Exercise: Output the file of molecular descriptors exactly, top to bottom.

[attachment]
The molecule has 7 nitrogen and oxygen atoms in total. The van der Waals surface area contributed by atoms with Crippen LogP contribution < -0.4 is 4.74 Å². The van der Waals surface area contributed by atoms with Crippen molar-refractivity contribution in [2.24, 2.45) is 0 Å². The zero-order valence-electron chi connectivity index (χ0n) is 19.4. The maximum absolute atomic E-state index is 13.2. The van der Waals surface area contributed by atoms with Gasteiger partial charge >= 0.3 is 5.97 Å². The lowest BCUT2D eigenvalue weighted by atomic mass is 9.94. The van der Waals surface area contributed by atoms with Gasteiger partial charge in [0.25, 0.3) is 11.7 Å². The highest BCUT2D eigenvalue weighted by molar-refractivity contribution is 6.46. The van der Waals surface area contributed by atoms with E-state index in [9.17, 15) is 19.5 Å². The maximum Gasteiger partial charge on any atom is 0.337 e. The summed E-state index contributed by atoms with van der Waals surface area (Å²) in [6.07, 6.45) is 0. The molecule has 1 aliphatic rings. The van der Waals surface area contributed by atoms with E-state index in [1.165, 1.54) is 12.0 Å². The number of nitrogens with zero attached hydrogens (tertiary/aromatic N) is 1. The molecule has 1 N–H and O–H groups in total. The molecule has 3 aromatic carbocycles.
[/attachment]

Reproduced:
The molecule has 7 nitrogen and oxygen atoms in total. The van der Waals surface area contributed by atoms with Crippen LogP contribution < -0.4 is 4.74 Å². The van der Waals surface area contributed by atoms with Crippen molar-refractivity contribution in [2.24, 2.45) is 0 Å². The zero-order valence-electron chi connectivity index (χ0n) is 19.4. The maximum absolute atomic E-state index is 13.2. The van der Waals surface area contributed by atoms with Gasteiger partial charge >= 0.3 is 5.97 Å². The lowest BCUT2D eigenvalue weighted by atomic mass is 9.94. The van der Waals surface area contributed by atoms with Gasteiger partial charge in [0.25, 0.3) is 11.7 Å². The highest BCUT2D eigenvalue weighted by molar-refractivity contribution is 6.46. The van der Waals surface area contributed by atoms with E-state index in [9.17, 15) is 19.5 Å². The maximum Gasteiger partial charge on any atom is 0.337 e. The summed E-state index contributed by atoms with van der Waals surface area (Å²) in [6.07, 6.45) is 0. The molecule has 1 aliphatic rings. The van der Waals surface area contributed by atoms with E-state index in [1.165, 1.54) is 12.0 Å². The number of nitrogens with zero attached hydrogens (tertiary/aromatic N) is 1. The molecule has 1 N–H and O–H groups in total. The molecule has 3 aromatic carbocycles.